University staff and students have been warned they face a grim return to studies this autumn.

Institutions are battling a major financial crisis as Covid-19 stops thousands of high-fee-paying international students enrolling for the new term.

But staff and student representatives believe their members will have their own money and other problems as the academic year begins.

There are concerns that universities may cut funding for pastoral support – such as  student associations or chaplaincies, or counselling services for people with mental health or other personal issues, including those who have survived sexual assault.

Worries about cutbacks come as the market for traditional student jobs in hospitality has been hit disproportionately hard by the current crisis.

Mary Senior, of the University and College Union, explained: “The lockdown has been an incredibly unsettling and debilitating time for everyone, and has presented unique challenges to universities, their students and staff. 

“The sector has been supporting students experiencing digital exclusion and unable to learn remotely, students facing increased levels of poverty or loss of their part-time incomes – given the disappearance of jobs in retail and hospitality – as well as coping with the mental health anxieties of the pandemic.”

Read more: MPs to probe universities funding after Covid crash

Senior added that teachers and other staff were also suffering. She said: “The intensification of workloads – which were already excessive for many staff – has been simply overwhelming, as learning and teaching shifted online overnight, together with a total blurring of the lines between work and home life.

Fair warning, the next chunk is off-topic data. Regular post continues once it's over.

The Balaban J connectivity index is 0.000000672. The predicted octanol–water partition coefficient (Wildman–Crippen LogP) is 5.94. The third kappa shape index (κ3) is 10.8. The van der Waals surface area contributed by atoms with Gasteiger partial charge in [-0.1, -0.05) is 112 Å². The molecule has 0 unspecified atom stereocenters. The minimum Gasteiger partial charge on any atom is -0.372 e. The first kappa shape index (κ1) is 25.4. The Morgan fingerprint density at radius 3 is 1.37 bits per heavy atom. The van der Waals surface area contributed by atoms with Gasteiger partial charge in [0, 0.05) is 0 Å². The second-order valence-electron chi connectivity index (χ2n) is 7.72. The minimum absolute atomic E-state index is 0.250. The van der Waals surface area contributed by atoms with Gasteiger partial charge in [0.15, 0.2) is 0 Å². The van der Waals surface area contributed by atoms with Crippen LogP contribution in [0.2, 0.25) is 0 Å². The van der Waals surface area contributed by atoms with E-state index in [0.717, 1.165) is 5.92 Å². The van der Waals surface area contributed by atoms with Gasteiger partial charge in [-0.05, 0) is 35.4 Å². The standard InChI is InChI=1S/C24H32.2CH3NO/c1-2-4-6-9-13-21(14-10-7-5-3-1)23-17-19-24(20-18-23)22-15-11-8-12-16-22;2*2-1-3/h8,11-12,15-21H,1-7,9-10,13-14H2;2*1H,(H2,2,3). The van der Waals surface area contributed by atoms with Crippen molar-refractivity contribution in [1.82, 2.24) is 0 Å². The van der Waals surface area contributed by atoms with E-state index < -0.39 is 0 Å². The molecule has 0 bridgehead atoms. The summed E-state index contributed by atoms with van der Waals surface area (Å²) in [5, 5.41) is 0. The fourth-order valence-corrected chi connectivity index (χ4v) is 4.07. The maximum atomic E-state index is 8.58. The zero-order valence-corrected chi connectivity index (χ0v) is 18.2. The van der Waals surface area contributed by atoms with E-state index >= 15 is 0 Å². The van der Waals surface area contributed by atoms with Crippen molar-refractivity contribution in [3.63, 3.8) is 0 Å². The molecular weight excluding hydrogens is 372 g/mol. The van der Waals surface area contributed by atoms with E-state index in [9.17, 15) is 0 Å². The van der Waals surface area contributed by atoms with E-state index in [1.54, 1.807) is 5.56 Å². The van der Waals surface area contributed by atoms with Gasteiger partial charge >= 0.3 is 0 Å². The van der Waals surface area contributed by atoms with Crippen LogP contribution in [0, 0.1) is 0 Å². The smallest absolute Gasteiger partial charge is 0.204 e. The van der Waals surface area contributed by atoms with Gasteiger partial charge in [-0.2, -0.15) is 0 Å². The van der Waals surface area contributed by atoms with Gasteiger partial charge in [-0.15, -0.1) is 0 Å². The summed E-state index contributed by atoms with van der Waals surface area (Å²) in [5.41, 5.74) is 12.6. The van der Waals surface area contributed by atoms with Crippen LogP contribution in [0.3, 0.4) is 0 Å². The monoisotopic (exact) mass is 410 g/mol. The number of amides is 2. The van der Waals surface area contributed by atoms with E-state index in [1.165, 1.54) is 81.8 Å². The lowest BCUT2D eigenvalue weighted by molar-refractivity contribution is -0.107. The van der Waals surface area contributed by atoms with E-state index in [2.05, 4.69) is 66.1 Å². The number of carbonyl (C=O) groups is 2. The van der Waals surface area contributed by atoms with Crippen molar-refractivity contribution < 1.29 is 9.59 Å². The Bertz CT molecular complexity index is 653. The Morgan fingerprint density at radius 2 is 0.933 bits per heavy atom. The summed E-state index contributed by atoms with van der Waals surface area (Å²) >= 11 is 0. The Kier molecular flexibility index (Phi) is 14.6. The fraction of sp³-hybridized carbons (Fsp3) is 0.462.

“University staff are now planning for a range of blended and distanced learning scenarios for the new term, given the ongoing uncertainties of this virus.  On top of this, job security is adding to the stress, with so many university staff on hourly paid or fixed-term contracts and no guarantees they will have work in the new academic year, and the threat of cuts hanging over all too many workers in the sector.”

Student leaders share such concerns. 

The new president of the National Union of Students in Scotland, Matt Crilly, welcomed some Scottish Government support for hardship funds for students and efforts to address digital poverty.

But he added: “NUS Scotland’s priority over the next year will be addressing student poverty. In the short-term we need to see the Scottish Government make emergency funding available as needed. In the longer term, we need to see politicians commit to making significant improvements to the cost of living support on offer to learners.

 “Students entering the job market this year are going to be confronted with a contracted job market and reduced opportunities through no fault of their own. NUS Scotland is calling for grant support for education leavers, so that they can develop their skills when trying to find work. 

“We remain supportive of calls for a Universal Basic Income, and continue to call on the Scottish and UK Governments to work together to develop such a scheme.”

Covid has revealed just how much Scottish universities depend on international students to make up for a shortfall in government funding. 

Crilly said: “The enormous financial impact facing Scottish universities underscores just how reliant they have become on fee-paying students. In the long-term we need a system that is built on sustainable public investment, not on student debt.’

The NUS president also cautioned against seeing foreign students as cash cows. 

He said: “International students pay eye-watering costs for their courses and accommodation, on top of visa costs, charges for healthcare and more. NUS Scotland has long argued that these costs must be addressed.

“Viewing international students narrowly as a ‘lucrative’ income stream for our institutions is shameful. 

“They are part of the fabric of our communities and positively contribute immeasurably to our society. 

“Government, institutions and society must ensure that Scotland is a welcoming and inviting place to study and live, so that vital contribution is not lost.”

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